Gil Hymer was sixteen years old when he came out of the closet.
When he left home, he met his partner through a consciousness-raising group in the gay community. They became fast friends, and bonded easily over their mutual love for music. They were together for 40 years.
"We sort of became very entrenched in our own relationship, and didn't make a lot of friends outside," he explains.
When his partner died and he entered his golden years, Hymer found himself longing for community.
For many people who are over 50 years old and LGBTQ+, it can be difficult to make new friends. While bars in the Gay Village are an option for younger people, the older generation are often left without a space to connect with others their own age.
Hymer, however, found support through a group called Gay and Grey Montreal, a social group for people 50 and over who are LGBTQ+.
They meet for barbecues, go out for walks, and offer a safe space for people to be themselves. For now though, because of the pandemic, the group meets primarily through video calls.
Gil recalls a special moment he had with the group.
"[They] came to one of the Gilbert and Sullivan operettas I was singing in," he says. "It really touched me that they would go all the way out to the West Island to do that."
Bruce Cameron founded Gay and Grey in 2018 . The goal was to counteract the homophobia that some seniors might experience as they get older, and to allow them to interact comfortably with people of the same orientation, gender identity, or who share similar experiences.
As Cameron explains, many seniors go back into the closet when they enter residential care. "They have to be concerned again about people being homophobic," he says. "They can't really be free, and this is one of the last places where they're going to live."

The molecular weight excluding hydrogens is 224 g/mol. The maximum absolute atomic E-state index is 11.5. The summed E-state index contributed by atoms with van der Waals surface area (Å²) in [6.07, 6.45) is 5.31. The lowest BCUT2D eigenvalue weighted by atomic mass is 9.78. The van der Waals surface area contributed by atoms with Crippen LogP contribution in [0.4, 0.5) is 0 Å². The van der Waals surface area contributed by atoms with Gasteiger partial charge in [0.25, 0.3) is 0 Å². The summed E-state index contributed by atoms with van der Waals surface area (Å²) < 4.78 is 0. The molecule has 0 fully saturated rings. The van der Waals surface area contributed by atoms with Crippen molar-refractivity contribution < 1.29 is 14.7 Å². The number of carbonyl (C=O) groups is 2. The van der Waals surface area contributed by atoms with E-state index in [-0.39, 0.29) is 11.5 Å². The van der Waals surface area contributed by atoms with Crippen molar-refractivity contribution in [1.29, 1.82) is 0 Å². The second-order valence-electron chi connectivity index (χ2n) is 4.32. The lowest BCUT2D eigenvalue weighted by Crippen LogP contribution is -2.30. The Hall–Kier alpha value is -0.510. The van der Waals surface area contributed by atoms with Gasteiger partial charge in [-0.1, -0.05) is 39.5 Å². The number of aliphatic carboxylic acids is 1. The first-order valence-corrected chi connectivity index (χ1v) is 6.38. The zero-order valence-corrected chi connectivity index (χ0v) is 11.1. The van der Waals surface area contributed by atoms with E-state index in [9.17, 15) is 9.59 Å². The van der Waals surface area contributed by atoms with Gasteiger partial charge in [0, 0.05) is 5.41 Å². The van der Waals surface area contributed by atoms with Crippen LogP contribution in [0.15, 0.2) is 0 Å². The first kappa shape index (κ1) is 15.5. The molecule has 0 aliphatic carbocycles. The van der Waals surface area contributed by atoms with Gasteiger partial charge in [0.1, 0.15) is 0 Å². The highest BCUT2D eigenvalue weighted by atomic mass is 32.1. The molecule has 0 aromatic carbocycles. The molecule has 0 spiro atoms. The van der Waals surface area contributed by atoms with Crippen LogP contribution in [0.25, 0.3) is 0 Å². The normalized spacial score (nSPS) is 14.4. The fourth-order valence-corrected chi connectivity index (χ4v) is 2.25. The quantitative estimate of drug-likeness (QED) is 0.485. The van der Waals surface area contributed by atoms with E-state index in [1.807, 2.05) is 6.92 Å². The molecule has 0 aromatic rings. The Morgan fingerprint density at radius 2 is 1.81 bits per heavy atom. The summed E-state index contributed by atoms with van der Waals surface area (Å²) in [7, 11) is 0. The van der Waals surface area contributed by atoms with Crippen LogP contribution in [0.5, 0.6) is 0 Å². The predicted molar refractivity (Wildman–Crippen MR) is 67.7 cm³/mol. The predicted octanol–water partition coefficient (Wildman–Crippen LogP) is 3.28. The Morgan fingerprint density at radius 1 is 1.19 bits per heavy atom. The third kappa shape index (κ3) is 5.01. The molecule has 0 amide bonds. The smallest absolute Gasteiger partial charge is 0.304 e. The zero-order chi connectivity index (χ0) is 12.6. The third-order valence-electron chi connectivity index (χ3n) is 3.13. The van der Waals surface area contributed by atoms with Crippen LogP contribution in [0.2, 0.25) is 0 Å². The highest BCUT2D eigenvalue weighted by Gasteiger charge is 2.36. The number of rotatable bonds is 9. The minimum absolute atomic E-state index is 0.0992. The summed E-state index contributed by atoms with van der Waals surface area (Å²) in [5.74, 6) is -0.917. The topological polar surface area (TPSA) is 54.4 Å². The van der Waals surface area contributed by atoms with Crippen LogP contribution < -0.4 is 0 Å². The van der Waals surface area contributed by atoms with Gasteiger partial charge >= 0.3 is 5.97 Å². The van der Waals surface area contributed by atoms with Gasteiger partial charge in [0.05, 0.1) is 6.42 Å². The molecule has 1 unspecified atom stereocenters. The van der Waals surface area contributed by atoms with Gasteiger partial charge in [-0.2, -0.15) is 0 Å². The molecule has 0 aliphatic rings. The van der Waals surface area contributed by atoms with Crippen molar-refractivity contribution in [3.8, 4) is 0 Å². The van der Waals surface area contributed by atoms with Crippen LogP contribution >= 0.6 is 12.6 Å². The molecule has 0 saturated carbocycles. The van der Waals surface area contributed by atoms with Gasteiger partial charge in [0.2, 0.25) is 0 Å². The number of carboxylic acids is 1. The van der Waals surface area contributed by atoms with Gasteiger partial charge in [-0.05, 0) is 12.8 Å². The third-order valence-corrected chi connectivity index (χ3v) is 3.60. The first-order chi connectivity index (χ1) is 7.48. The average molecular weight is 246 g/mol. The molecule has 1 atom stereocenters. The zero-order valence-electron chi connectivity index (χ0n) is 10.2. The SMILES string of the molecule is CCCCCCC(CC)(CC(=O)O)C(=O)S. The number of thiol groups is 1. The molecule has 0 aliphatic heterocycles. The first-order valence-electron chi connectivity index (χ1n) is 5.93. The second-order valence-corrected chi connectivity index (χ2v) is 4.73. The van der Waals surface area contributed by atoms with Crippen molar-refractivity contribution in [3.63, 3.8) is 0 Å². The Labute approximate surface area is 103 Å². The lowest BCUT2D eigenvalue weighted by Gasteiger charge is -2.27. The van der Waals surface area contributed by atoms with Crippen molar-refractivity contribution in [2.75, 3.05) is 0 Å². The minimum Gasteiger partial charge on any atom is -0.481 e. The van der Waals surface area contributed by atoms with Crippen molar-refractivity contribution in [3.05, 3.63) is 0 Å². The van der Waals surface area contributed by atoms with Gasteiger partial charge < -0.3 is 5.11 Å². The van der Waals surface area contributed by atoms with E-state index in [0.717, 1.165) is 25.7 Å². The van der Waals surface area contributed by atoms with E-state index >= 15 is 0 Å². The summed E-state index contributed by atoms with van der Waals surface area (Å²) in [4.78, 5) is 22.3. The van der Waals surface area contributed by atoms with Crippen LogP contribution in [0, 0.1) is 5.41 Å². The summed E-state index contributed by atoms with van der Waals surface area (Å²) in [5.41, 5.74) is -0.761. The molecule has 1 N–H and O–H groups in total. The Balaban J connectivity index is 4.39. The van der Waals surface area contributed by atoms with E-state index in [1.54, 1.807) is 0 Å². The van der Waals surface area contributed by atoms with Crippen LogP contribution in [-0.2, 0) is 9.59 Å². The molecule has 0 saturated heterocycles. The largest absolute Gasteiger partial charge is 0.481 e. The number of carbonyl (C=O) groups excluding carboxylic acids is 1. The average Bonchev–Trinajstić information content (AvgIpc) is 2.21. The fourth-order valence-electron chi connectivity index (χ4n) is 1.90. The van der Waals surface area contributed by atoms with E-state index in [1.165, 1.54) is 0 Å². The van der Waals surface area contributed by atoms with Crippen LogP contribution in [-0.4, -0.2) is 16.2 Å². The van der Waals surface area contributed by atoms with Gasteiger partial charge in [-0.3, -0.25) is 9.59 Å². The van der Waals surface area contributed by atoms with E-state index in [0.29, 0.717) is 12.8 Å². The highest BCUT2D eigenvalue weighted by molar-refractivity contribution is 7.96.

Through Gay and Grey, Cameron also hopes to fight ageism that exists within the LGBTQ+ community.
"Whether you're 40, 50, 60, or 70, you still have needs, you still have wants, you still have desires," he said. "And people should be open and accepting of that."
By connecting older members to younger people in the LGBTQ+ community, Bruce hopes to bridge the divide between members of the community.
"The older generation, they lived through gay liberation. They remember a time when being themselves was actually illegal," Nikki Machin, an outreach co-ordinator for Gay and Grey, explains. "That's an experience that not many of us today, who are millennials or younger, have any experience with."
One of the group's members, K. David Brody, was involved in a court case fighting for the right to a widower's pension after his partner died. At the time, the province of Quebec did not recognize gay couples' rights to the pension.
The members of Gay and Grey have a message for young people who may be struggling to come out of the closet.
As Cameron puts it: "Be proud of who you are. The people who aren't accepting, that's their issue. Live with who you are, and be proud of that."
WATCH | Bruce Cameron discusses what it's like to age as part of the LGBTQ+ community with the CBC's Catherine Verdon Diamond.